Admittedly, the editors of the Patrologia Latina did not follow strict scholarly standards. They did not collate all the available manuscripts as witnesses of a particular work. If they had done so, it is unlikely that Migne could have published so much in only two decades. Instead, and with the exception of the first three volumes devoted to Tertullian, masterly edited by one of the chief editors of the entire series, Jean-Baptiste-Franςois Pitra (1812-1889), the Patrologia Latina mostly included reprints from the best available printed editions of ecclesiastical authors. As R. Howard Bloch argues, Migne was merely applying the same techniques he used for the publication of his newspapers, which, like a modern Reader's Digest, contained news reprinted from other newspapers and magazines. However, we should not conclude that Migne and his associates did not at least attempt to balance quantity with quality. Migne himself wrote 5,000 letters of inquiry to bishops, theologians, and professors, in order to obtain information on the names of the best commentators and editions. Therefore, Migne the publisher ended up with a large list of anonymous contributors and editors under the general supervision of Dom Pitra, who wrote the list of authors to be included in the whole series (Bloch, 1994: 23-40; 58-77).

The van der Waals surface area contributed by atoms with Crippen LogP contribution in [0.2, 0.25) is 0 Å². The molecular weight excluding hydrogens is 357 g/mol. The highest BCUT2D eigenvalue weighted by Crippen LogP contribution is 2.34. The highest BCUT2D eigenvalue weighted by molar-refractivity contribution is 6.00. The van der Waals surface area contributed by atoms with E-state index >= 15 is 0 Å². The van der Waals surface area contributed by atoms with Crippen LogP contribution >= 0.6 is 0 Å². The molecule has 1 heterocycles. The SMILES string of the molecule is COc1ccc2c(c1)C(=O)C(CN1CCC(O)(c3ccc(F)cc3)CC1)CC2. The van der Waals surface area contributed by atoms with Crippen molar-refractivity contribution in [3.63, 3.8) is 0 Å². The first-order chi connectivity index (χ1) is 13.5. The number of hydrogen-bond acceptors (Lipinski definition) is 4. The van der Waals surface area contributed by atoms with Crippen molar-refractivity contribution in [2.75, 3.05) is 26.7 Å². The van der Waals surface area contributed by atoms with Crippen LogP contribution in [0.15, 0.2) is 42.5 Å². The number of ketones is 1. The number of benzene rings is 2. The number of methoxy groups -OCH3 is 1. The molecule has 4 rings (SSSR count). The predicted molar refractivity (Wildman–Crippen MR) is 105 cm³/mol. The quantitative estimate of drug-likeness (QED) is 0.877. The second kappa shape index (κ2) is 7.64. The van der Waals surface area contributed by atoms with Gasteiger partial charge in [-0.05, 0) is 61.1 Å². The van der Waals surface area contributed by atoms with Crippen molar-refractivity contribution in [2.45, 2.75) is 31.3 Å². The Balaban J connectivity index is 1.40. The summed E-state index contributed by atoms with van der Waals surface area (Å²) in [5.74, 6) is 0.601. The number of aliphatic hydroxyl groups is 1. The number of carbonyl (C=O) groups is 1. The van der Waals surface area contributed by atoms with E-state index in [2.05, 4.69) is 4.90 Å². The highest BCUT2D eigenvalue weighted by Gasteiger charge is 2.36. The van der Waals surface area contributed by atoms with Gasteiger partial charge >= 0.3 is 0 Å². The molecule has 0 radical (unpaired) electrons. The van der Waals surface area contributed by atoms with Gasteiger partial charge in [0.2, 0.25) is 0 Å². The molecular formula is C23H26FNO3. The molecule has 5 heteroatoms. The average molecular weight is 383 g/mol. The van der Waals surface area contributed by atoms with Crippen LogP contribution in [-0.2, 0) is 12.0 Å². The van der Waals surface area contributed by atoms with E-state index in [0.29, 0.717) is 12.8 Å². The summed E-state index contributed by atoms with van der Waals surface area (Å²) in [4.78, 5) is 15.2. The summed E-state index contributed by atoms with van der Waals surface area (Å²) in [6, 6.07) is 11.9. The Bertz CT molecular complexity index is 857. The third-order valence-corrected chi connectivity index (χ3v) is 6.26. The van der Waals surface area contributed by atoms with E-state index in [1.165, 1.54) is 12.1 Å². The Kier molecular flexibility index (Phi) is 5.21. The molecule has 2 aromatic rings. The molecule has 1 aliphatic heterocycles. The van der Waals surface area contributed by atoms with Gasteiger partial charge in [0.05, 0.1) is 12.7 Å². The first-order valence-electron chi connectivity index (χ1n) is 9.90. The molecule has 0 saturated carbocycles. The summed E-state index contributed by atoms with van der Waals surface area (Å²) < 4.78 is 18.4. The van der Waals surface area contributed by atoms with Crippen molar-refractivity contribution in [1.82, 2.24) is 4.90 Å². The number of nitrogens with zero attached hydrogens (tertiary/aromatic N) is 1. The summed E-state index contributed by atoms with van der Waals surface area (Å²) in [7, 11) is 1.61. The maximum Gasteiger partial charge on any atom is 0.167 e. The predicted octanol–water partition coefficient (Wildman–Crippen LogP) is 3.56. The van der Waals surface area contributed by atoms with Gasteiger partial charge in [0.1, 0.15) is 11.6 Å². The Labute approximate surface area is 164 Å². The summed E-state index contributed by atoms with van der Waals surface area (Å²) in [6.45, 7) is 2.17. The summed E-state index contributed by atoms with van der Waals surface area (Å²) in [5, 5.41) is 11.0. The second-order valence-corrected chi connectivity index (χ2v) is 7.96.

Despite the shortcomings of an editorial policy almost exclusively focused on the mass-production and reprints of texts—old mistakes were perpetuated and new ones introduced—the Patrologia Latina is still unique in scope, and it overwhelmingly improves its two seventeenth-century predecessors: the Magna bibliotheca veterum patrum, et antiquorum scriptorum ecclesiasticorum. 15 vols. (Cologne: Anton Hierat, 1618-1622); and the Maxima bibliotheca veterum patrum, et antiquorum scriptorum ecclesiasticorum. 27 vols. (Lyon: Anissonius, 1677). Fortunately, in the last decades new editorial projects have been launched in order to improve both the content and critical apparatus of the Patrologia Latina. The Benedictines of Steenbruge (Belgium) have been editing texts of Christian literature from Tertullian to the Venerable Bede (c. 672-735) since the early 1950s. In scope, this new collection is an equivalent of the first 96 volumes in Migne's series: Corpus christianorum. Series Latina (Turnhout: Brepols, 1953-). Along with the Corpus Christianorum the researcher is advised to use E. Dekkers & E. Gaar's Clavis patrum latinorum (Steenbrugge, Saint Peter's Abbey, 1961). It lists 2,348 Christian texts from Tertullian to Bede. Additionally, a series with texts of a more recent date than those in the Corpus Christianorum, which are either missing from Migne or badly edited, is being currently published: Corpus Christianorum. Continuatio Mediaevalis (Turnhout: Brepols, 1966-). In regard to specific corrections to the Migne's volumes, one needs to look at P. Glorieux's Pour revaloriser Migne. Tables rectificatives (Lille, Saint Peter's Abbey, 1955). More importantly, a supplement to Migne's volumes 1-96 has been published, which corrects author attributions and adds texts omitted by Migne: A.-G. Hamman. Patrologiae cursus completus a J. P. Migne editus. Series Latina. Supplementum. 5 vols. (Paris: Garnier Frères, 1958-1974) (Caenegen, 1978: 207-209).